In the past week, 14 states and Puerto Rico have recorded their highest-ever 7-day average of new coronavirus cases since the pandemic began, the Washington Post reports. The increases are being fueled by rural outbreaks in southern and western states, many of which were quick to reopen on or around May 1, when national physical distancing efforts officially ended.
According to the Post, Alaska, Arizona, Arkansas, California, Florida, Kentucky, New Mexico, North Carolina, Mississippi, Oregon, South Carolina, Tennessee, Texas, and Utah have all seen their highest case counts since the start of June. Many of the outbreaks come in towns and communities with fewer than 60,000 residents, a stark contrast to the first wave of the US pandemic, which saw the virus burn through major cities, such as New York, Chicago, and Detroit.
The Texas Tribune says that state's 14-day trend shows a 71% rise in cases, with hot spots in prison and meatpacking plants. State officials said mass testing, especially in prisons, has bumped up case count. Yesterday, 1,935 Texans were hospitalized for the virus, the most recorded in the outbreak.
Per the Johns Hopkins University COVID-19 tracker, the country has 1,971,302 cases and 111,620 deaths.
Nursing home testing conundrum
Today the New York Times reports that mass testing for COVID-19 in nursing home employees is essential for stopping the virus from sweeping the vulnerable communities, but disputes are emerging between insurers, nursing homes, and states when it comes to who foots the bill for frequent testing.
In New York state, nursing home employees are required to be tested for COVID-19 twice weekly. The White House coronavirus task force recommended that nursing home staff be testing weekly. Other states have adopted a patchwork policy to how frequently employees get tested, sometimes based on how often insurers will pay for the test.
Employees say they cannot cover the costs of such frequent testing, as nursing home staff are some of the most underpaid health workers in the country.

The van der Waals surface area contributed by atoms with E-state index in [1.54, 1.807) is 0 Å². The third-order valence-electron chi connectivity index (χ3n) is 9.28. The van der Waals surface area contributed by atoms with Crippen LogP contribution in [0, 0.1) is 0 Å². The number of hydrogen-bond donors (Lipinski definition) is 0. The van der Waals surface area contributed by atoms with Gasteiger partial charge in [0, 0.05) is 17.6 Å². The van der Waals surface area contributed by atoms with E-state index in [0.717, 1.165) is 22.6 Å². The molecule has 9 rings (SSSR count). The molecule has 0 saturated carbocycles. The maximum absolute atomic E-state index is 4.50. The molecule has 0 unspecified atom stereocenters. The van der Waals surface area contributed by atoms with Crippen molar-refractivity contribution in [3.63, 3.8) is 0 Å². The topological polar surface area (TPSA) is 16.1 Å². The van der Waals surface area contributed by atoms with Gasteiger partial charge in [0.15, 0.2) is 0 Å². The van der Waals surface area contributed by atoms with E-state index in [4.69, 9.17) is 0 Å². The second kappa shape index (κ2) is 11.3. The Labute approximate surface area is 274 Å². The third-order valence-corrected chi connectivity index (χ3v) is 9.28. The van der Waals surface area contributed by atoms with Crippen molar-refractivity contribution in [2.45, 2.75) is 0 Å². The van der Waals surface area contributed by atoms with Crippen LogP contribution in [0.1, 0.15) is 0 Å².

Trump plans to resume rallies within 2 weeks
President Donald Trump said he will resume campaign rallies in 2 weeks. The rallies, which have been Trump’s favorite way to connect with voters, have been put on hold for months owing to the coronavirus.
But now, in the wake of George Floyd racism and police brutality protests and many states reopening, advisers to the president told Politico Trump is ready to meet his base at the rallies before June ends.
Ship outbreak shows young adults have few symptoms
A COVID-19 outbreak on the aircraft carrier the USS Theodore Roosevelt showed that among young, healthy adults, mild or even no coronavirus symptoms could be a common feature of the disease among this demographic, according to a study published today in Morbidity and Mortality Weekly Report.
From January to March, at least 1,000 service members aboard the carrier tested positive for COVID-19. The ship entered port in Guam in April, and the US Navy and Centers for Disease Control and Prevention tested a convenience sample of 382 young adult service members. Sixty percent had reactive antibodies to COVID-19, and 59% of those also had neutralizing antibodies at the time of specimen collection.
More than 75% of the 382 participants were male, and the median age was 30. Among 238 (62.0%) participants with previous or current SARS-CoV-2 infections, 194 (81.5%) reported one or more symptoms, 44 (18.5%) were asymptomatic, and two (0.8%) were hospitalized for COVID-19.
The 382 adults also completed a survey on their behaviors during the ship's COVID-19 outbreak. Those who reported taking preventive measures were less likely to get infected than those who did not. Only 55.8% of service members who wore a face mask were infected, versus 80.8% of those who did not. Those who reported practicing physical distancing were also less likely to get sick (54.7% vs 70.0%).
"In this sample of intensely exposed subjects, assessed at a single point in time, results demonstrated that antibodies developed and that, at the time of specimen collection, many of these were neutralizing antibodies," the authors concluded. "This is a promising indicator of immunity, and in several participants, neutralizing antibodies were still detectable >40 days after symptom onset."